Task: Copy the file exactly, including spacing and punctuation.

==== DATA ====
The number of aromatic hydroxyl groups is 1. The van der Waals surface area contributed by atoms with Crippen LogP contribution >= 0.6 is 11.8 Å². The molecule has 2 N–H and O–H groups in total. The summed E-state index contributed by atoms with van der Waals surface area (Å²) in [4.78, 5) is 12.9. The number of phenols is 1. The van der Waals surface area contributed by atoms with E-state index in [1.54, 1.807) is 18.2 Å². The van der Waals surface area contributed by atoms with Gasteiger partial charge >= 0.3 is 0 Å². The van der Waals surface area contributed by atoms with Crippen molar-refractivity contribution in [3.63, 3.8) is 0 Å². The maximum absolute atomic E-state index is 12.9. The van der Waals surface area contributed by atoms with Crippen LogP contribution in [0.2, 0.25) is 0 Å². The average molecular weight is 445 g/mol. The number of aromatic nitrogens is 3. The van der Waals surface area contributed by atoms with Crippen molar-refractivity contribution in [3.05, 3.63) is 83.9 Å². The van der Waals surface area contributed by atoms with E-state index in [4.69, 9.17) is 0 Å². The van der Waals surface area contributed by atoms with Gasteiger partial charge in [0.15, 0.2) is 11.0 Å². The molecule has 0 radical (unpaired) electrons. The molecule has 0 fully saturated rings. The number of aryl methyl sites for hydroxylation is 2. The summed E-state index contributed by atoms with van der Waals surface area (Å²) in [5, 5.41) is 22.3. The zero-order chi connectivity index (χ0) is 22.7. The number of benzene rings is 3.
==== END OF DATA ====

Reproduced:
The number of aromatic hydroxyl groups is 1. The van der Waals surface area contributed by atoms with Crippen LogP contribution >= 0.6 is 11.8 Å². The molecule has 2 N–H and O–H groups in total. The summed E-state index contributed by atoms with van der Waals surface area (Å²) in [4.78, 5) is 12.9. The number of phenols is 1. The van der Waals surface area contributed by atoms with E-state index in [1.54, 1.807) is 18.2 Å². The van der Waals surface area contributed by atoms with Gasteiger partial charge >= 0.3 is 0 Å². The van der Waals surface area contributed by atoms with Crippen molar-refractivity contribution in [3.63, 3.8) is 0 Å². The maximum absolute atomic E-state index is 12.9. The van der Waals surface area contributed by atoms with Crippen LogP contribution in [0.2, 0.25) is 0 Å². The average molecular weight is 445 g/mol. The number of aromatic nitrogens is 3. The van der Waals surface area contributed by atoms with Crippen molar-refractivity contribution in [3.05, 3.63) is 83.9 Å². The van der Waals surface area contributed by atoms with E-state index in [4.69, 9.17) is 0 Å². The van der Waals surface area contributed by atoms with Gasteiger partial charge in [0.15, 0.2) is 11.0 Å². The molecule has 0 radical (unpaired) electrons. The molecule has 0 fully saturated rings. The number of aryl methyl sites for hydroxylation is 2. The summed E-state index contributed by atoms with van der Waals surface area (Å²) in [5, 5.41) is 22.3. The zero-order chi connectivity index (χ0) is 22.7. The number of benzene rings is 3.